The effects on children of smoking in a car cannot be reduced significantly by keeping the window down, according to a new study.
Opening a car window may lower the harm caused by passive smoking, but the air does not come down to "safe levels" by the act, research commissioned by NHS Greater Glasgow and Clyde (NHSGGC) revealed.
Experts from the Scottish Centre for Indoor Air - a collaboration between the University of Aberdeen and the Institute of Occupational Medicine - placed the latest smoke monitoring equipment on a child-sized doll in the seat of a car where another passenger was smoking.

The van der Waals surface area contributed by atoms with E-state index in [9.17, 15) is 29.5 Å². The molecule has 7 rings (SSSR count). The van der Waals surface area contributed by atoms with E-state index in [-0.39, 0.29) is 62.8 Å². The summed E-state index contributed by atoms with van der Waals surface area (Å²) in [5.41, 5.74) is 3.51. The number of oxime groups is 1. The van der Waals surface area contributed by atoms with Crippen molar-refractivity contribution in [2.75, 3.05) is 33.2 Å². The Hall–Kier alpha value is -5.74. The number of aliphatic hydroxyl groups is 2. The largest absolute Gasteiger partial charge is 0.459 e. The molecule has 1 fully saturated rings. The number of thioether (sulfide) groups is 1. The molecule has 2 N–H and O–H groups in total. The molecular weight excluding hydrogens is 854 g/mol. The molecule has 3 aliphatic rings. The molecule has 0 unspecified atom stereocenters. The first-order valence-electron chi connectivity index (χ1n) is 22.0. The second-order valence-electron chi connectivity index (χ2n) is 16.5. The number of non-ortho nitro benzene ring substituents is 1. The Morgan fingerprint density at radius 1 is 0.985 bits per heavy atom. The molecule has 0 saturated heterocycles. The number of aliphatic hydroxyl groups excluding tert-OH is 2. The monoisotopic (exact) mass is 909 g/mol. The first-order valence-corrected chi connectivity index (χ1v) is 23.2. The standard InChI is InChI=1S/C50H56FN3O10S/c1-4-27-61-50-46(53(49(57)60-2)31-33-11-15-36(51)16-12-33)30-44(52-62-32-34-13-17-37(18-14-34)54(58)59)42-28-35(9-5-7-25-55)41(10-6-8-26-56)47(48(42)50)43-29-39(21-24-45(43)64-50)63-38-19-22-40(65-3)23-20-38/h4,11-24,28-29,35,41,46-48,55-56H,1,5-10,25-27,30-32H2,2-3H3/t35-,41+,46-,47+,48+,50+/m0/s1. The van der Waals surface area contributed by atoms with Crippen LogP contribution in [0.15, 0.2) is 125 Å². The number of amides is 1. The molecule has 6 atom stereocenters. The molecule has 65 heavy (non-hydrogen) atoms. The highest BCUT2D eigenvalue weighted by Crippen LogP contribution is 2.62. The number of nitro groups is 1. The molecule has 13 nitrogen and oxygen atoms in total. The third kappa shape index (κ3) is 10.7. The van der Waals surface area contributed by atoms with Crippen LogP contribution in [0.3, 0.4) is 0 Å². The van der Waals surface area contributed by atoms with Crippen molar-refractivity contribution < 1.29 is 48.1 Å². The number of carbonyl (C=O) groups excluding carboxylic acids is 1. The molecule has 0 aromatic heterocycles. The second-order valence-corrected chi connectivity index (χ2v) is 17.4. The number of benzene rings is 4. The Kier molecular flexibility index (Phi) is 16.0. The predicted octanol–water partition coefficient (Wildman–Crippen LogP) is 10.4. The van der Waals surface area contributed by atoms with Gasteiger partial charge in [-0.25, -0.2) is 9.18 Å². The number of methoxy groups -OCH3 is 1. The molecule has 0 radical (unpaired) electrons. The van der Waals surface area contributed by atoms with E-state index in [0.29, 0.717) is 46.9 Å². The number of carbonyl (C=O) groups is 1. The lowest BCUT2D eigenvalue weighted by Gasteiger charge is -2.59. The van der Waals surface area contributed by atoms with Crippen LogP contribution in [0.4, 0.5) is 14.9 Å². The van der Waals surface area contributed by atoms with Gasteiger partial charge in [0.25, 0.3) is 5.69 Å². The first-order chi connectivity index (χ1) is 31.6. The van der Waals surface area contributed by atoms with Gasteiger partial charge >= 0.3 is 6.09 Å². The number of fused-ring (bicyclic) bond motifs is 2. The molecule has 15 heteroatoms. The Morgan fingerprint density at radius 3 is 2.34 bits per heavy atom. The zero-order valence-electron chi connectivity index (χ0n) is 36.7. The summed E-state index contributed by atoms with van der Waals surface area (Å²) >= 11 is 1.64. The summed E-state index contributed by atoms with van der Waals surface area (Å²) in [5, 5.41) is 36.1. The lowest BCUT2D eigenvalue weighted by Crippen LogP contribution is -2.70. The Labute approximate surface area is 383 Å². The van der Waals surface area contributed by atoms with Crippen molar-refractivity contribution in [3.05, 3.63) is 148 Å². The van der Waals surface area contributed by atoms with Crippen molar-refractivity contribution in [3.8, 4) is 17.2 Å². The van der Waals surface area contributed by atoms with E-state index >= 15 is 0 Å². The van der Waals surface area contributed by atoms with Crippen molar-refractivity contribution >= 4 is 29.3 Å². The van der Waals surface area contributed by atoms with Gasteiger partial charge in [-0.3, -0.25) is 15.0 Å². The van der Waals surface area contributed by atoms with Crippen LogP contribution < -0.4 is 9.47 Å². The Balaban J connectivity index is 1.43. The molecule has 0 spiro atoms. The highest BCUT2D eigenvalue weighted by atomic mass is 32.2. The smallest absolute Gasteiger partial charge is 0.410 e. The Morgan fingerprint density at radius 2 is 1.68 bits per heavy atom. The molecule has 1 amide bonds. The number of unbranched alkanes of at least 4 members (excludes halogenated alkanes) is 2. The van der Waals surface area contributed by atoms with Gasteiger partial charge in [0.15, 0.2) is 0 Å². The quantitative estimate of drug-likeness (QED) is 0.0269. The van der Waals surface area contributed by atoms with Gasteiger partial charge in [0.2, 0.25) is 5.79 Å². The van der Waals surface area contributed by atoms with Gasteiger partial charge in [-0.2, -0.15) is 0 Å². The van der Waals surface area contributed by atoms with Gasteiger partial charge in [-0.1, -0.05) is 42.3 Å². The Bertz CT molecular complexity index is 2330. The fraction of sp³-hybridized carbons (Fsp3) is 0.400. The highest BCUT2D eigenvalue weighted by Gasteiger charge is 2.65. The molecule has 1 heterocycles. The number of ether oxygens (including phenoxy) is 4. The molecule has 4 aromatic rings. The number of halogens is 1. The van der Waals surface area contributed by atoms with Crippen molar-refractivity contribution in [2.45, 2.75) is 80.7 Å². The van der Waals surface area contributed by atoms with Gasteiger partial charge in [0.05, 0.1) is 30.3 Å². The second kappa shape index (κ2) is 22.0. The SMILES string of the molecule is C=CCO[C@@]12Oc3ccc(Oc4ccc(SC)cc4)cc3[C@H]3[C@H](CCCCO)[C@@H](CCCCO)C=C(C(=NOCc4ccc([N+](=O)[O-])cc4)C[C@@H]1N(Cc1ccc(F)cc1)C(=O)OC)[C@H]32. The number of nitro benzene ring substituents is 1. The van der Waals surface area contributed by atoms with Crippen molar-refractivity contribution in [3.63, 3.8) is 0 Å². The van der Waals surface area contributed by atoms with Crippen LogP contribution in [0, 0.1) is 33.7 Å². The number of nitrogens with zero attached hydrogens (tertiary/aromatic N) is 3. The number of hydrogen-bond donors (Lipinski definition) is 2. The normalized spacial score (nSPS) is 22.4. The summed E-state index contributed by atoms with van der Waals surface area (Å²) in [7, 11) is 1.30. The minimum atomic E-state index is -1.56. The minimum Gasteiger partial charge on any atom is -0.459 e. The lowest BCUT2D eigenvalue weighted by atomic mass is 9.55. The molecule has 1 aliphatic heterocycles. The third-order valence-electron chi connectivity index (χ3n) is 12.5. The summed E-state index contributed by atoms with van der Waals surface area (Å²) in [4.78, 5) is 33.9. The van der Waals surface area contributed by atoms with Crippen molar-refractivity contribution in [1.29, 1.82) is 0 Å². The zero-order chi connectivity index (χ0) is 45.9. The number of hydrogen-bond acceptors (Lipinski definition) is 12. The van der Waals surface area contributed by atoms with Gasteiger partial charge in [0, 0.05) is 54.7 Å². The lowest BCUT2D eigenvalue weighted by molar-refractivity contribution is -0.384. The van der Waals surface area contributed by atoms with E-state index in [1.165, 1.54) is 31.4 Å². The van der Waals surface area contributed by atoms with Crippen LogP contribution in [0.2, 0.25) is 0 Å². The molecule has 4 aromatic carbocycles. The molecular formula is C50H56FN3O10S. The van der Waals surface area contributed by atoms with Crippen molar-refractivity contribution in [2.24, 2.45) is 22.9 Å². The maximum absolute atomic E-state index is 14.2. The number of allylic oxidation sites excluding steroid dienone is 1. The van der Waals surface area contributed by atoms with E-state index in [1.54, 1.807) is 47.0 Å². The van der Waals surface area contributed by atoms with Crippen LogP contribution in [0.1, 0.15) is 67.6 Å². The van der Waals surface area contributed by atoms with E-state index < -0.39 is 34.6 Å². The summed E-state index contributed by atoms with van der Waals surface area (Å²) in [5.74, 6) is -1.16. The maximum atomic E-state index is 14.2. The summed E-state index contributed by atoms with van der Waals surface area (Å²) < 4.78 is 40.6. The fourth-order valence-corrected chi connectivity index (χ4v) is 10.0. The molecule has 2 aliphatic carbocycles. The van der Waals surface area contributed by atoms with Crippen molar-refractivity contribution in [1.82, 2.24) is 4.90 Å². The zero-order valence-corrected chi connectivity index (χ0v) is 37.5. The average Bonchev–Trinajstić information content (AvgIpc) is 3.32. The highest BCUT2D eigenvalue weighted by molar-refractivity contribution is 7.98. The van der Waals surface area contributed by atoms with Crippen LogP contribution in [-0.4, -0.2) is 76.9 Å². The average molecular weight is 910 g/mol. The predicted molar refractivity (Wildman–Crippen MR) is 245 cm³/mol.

The results of the experiment showed that tobacco poison particles inside the car were as high as found in a smoky pub before the smoking ban.
NHSGGC has launched a campaign to persuade motorists who continue to smoke to make their cars tobacco-free.
Brenda Friel, NHSGGC senior health improvement officer, said: "No-one would think twice about the dangers of taking a child into a smoke-filled environment yet many drivers don't realise the harm that can be done.
"We know that second-hand smoke is very harmful but we wanted to understand in more detail the levels of risk attached to second-hand in smoke in cars with particular emphasis on children."
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